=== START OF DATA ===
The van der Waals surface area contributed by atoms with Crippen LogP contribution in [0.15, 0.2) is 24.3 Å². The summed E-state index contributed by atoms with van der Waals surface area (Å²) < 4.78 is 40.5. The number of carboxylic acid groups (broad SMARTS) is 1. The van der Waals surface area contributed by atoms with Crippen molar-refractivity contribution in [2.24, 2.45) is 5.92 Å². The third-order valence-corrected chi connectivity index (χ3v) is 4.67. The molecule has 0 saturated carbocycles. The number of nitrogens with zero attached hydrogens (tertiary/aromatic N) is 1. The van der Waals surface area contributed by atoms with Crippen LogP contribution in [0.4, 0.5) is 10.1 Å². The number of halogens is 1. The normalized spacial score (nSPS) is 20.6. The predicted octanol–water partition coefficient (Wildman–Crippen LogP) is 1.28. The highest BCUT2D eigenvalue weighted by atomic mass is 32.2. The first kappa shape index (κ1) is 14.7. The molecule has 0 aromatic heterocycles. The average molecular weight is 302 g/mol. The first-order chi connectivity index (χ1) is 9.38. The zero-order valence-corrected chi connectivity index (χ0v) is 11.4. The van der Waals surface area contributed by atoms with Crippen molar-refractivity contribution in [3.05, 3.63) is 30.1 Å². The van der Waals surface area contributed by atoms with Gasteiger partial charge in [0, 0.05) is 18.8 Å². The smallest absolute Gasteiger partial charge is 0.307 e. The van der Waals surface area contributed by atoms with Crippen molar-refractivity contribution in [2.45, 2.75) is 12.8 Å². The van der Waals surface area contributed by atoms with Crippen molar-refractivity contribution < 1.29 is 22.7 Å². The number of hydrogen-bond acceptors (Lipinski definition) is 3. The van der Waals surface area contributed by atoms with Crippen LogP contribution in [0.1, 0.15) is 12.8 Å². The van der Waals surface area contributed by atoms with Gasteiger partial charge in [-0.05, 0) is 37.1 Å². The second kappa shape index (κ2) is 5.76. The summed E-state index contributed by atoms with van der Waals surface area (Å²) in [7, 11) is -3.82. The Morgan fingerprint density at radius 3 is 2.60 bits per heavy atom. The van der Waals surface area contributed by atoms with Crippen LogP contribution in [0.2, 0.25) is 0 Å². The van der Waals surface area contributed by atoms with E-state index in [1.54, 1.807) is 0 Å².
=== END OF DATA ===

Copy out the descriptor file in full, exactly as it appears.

The van der Waals surface area contributed by atoms with Crippen LogP contribution in [0.15, 0.2) is 24.3 Å². The summed E-state index contributed by atoms with van der Waals surface area (Å²) < 4.78 is 40.5. The number of carboxylic acid groups (broad SMARTS) is 1. The van der Waals surface area contributed by atoms with Crippen molar-refractivity contribution in [2.24, 2.45) is 5.92 Å². The third-order valence-corrected chi connectivity index (χ3v) is 4.67. The molecule has 0 saturated carbocycles. The number of nitrogens with zero attached hydrogens (tertiary/aromatic N) is 1. The van der Waals surface area contributed by atoms with Crippen LogP contribution in [0.4, 0.5) is 10.1 Å². The number of halogens is 1. The normalized spacial score (nSPS) is 20.6. The predicted octanol–water partition coefficient (Wildman–Crippen LogP) is 1.28. The highest BCUT2D eigenvalue weighted by atomic mass is 32.2. The first kappa shape index (κ1) is 14.7. The molecule has 0 aromatic heterocycles. The average molecular weight is 302 g/mol. The first-order chi connectivity index (χ1) is 9.38. The zero-order valence-corrected chi connectivity index (χ0v) is 11.4. The van der Waals surface area contributed by atoms with Crippen molar-refractivity contribution in [3.05, 3.63) is 30.1 Å². The van der Waals surface area contributed by atoms with Gasteiger partial charge in [0, 0.05) is 18.8 Å². The smallest absolute Gasteiger partial charge is 0.307 e. The van der Waals surface area contributed by atoms with Crippen molar-refractivity contribution in [2.45, 2.75) is 12.8 Å². The van der Waals surface area contributed by atoms with Crippen molar-refractivity contribution < 1.29 is 22.7 Å². The number of hydrogen-bond acceptors (Lipinski definition) is 3. The van der Waals surface area contributed by atoms with Crippen LogP contribution in [0.1, 0.15) is 12.8 Å². The van der Waals surface area contributed by atoms with Gasteiger partial charge in [-0.05, 0) is 37.1 Å². The second kappa shape index (κ2) is 5.76. The summed E-state index contributed by atoms with van der Waals surface area (Å²) in [7, 11) is -3.82. The Morgan fingerprint density at radius 3 is 2.60 bits per heavy atom. The van der Waals surface area contributed by atoms with Crippen LogP contribution in [0.2, 0.25) is 0 Å². The van der Waals surface area contributed by atoms with E-state index in [1.54, 1.807) is 0 Å².